12. Cardiac work remains high after strength exercise in elderly.

    PubMed

    Queiroz, A C C; Kanegusuku, H; Chehuen, M R; Costa, L A R; Wallerstein, L F; Dias da Silva, V J; Mello, M T; Ugrinowitsch, C; Forjaz, C L M

    2013-05-01

    Moderate- to high-intensity strength training is recommended for healthy adults. In young subjects, a single session of strength training decreases blood pressure, while heart rate and cardiac work remain elevated afterwards. However, these effects have not been clearly demonstrated in elderly subjects. To investigate this issue, 16 elderly subjects each underwent a Control and an Exercise (3 sets, 8 RM, 9 exercises) session conducted in random order. Haemodynamic variables and heart rate variability were measured before and after the interventions. Systolic blood pressure did not change after the exercise session but did increase after the control session (+8.1±1.6 mm Hg, P≤0.05). Diastolic blood pressure, as well as systemic vascular resistance increased similarly after both sessions. Cardiac output and stroke volume decreased, while heart rate, rate-pressure product and the low- to high-frequency ratio of heart rate variability increased only after the exercise session ( - 0.5±0.1 L/min, - 9.3±2.0 ml,+3.8±1.6 bpm, +579.3±164.1 mmHg.bpm and +0.71±0.34, P≤0.05). Ambulatory blood pressure was similar after both sessions, while heart rate and rate pressure product remained higher after the exercise session for up to 4.5 h. After a single session of strength training, cardiac sympathetic modulation and heart rate remain elevated in elderly subjects, keeping cardiac work elevated for a long period of time.

  13. Latissimus dorsi flap remains an excellent choice for breast reconstruction.

    PubMed

    Sternberg, Erez G; Perdikis, Galen; McLaughlin, Sarah A; Terkonda, Sarvam P; Waldorf, James C

    2006-01-01

    Latissimus dorsi flap has been unfairly relegated to a second option in breast reconstruction. One hundred consecutive latissimus dorsi muscle flaps (LDMF) with tissue-expander reconstruction were studied, mean follow-up 34.5 months (range, 1-175), 50 immediate, 50 delayed. With attention to a few technical details, excellent esthetic, soft reconstructions were achieved. Complications included 1 partial flap loss; 2 patients required inframammary fold revision; and 6 patients required surgery for capsular contracture. Donor-site seroma occurred in 34 patients; 6 required operative revision. Results were similar in the immediate versus the delayed groups. LDMF remains an esthetic, reliable, safe reconstructive choice.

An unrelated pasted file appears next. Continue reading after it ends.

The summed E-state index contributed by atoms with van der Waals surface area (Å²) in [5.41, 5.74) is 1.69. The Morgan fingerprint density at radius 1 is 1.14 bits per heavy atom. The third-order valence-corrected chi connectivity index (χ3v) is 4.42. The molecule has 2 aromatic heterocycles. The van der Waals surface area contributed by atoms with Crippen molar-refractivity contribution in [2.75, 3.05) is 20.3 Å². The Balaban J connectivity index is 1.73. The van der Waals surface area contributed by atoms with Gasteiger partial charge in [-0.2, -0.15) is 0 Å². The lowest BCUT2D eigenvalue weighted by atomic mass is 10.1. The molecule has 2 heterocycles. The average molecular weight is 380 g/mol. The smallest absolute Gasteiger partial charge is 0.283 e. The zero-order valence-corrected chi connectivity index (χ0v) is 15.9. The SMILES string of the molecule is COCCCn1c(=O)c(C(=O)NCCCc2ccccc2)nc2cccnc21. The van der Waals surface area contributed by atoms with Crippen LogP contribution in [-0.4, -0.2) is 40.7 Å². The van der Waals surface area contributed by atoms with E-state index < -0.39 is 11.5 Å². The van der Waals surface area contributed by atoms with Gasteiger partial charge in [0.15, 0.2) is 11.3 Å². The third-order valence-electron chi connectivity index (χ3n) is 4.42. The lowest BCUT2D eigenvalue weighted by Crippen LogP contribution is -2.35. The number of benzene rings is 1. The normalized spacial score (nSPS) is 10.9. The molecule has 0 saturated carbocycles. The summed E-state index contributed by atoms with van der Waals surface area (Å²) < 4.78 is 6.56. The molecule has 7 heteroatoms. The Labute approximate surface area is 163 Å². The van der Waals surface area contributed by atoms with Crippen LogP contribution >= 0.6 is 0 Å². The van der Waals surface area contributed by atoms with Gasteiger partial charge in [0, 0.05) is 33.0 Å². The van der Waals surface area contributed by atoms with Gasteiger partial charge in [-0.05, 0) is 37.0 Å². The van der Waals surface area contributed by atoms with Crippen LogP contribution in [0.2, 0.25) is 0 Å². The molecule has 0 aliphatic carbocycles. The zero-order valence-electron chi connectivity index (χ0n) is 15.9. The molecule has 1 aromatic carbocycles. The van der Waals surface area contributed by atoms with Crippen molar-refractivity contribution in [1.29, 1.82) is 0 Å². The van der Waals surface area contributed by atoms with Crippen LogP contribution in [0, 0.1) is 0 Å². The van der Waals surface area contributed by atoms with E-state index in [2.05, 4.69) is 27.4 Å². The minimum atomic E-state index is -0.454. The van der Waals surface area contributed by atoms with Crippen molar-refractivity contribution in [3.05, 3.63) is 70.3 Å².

14. Tuberculosis remains a challenge despite economic growth in Panama.

    PubMed

    Tarajia, M; Goodridge, A

    2014-03-01

    Tuberculosis (TB) is a disease associated with inequality, and wise investment of economic resources is considered critical to its control. Panama has recently secured its status as an upper-middle-income country with robust economic growth. However, the prioritisation of resources for TB control remains a major challenge. In this article, we highlight areas that urgently require action to effectively reduce TB burden to minimal levels. Our conclusions suggest the need for fund allocation and a multidisciplinary approach to ensure prompt laboratory diagnosis, treatment assurance and workforce reinforcement, complemented by applied and operational research, development and innovation.

  15. Remaining challenges in childhood cancer and newer targeted therapeutics.

    PubMed

    Smith, Malcolm A; Reaman, Gregory H

    2015-02-01

    Despite the enormously important and gratifying advances in cancer treatment outcomes for children with cancer, cancer remains the biggest cause of death from disease in children. Because the etiology and biology of cancers that occur in children differ dramatically from those that occur in adults, the immediate extrapolation of efficacy and safety of new cancer drugs to childhood cancer indications is not possible. We discuss factors that will play key roles in guiding pediatric oncologists as they select lines of research to pursue in their quest for more effective treatments for children with cancer.

  16. Leprosy: ancient disease remains a public health problem nowadays*

    PubMed Central

    Noriega, Leandro Fonseca; Chiacchio, Nilton Di; Noriega, Angélica Fonseca; Pereira, Gilmayara Alves Abreu Maciel; Vieira, Marina Lino

    2016-01-01

    Despite being an ancient disease, leprosy remains a public health problem in several countries - particularly in India, Brazil and Indonesia. The current operational guidelines emphasize the evaluation of disability from the time of diagnosis and stipulate as fundamental principles for disease control: early detection and proper treatment. Continued efforts are needed to establish and improve quality leprosy services. A qualified primary care network that is integrated into specialized service and the development of educational activities are part of the arsenal in the fight against the disease, considered neglected and stigmatizing. PMID:27579761

  17. Yellow Fever Remains a Potential Threat to Public Health.

    PubMed

    Vasconcelos, Pedro F C; Monath, Thomas P

    2016-08-01